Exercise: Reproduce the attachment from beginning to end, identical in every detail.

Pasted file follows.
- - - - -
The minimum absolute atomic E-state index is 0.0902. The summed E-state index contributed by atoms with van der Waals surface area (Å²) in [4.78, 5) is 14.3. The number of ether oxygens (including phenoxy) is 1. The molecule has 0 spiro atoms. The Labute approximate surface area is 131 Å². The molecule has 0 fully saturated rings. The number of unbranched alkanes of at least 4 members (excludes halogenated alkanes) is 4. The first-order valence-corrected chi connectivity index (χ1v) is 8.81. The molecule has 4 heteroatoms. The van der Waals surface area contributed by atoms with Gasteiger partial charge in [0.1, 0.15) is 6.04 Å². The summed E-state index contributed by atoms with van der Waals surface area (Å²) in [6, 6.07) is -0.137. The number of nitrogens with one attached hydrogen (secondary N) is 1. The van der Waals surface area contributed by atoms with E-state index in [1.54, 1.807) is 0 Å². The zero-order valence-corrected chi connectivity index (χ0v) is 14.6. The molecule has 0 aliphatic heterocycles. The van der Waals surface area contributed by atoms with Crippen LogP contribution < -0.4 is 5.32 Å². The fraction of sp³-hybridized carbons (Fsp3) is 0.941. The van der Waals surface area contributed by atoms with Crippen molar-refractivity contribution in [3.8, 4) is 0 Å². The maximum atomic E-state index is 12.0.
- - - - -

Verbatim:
The minimum absolute atomic E-state index is 0.0902. The summed E-state index contributed by atoms with van der Waals surface area (Å²) in [4.78, 5) is 14.3. The number of ether oxygens (including phenoxy) is 1. The molecule has 0 spiro atoms. The Labute approximate surface area is 131 Å². The molecule has 0 fully saturated rings. The number of unbranched alkanes of at least 4 members (excludes halogenated alkanes) is 4. The first-order valence-corrected chi connectivity index (χ1v) is 8.81. The molecule has 4 heteroatoms. The van der Waals surface area contributed by atoms with Gasteiger partial charge in [0.1, 0.15) is 6.04 Å². The summed E-state index contributed by atoms with van der Waals surface area (Å²) in [6, 6.07) is -0.137. The number of nitrogens with one attached hydrogen (secondary N) is 1. The van der Waals surface area contributed by atoms with E-state index in [1.54, 1.807) is 0 Å². The zero-order valence-corrected chi connectivity index (χ0v) is 14.6. The molecule has 0 aliphatic heterocycles. The van der Waals surface area contributed by atoms with Crippen LogP contribution < -0.4 is 5.32 Å². The fraction of sp³-hybridized carbons (Fsp3) is 0.941. The van der Waals surface area contributed by atoms with Crippen molar-refractivity contribution in [3.8, 4) is 0 Å². The maximum atomic E-state index is 12.0.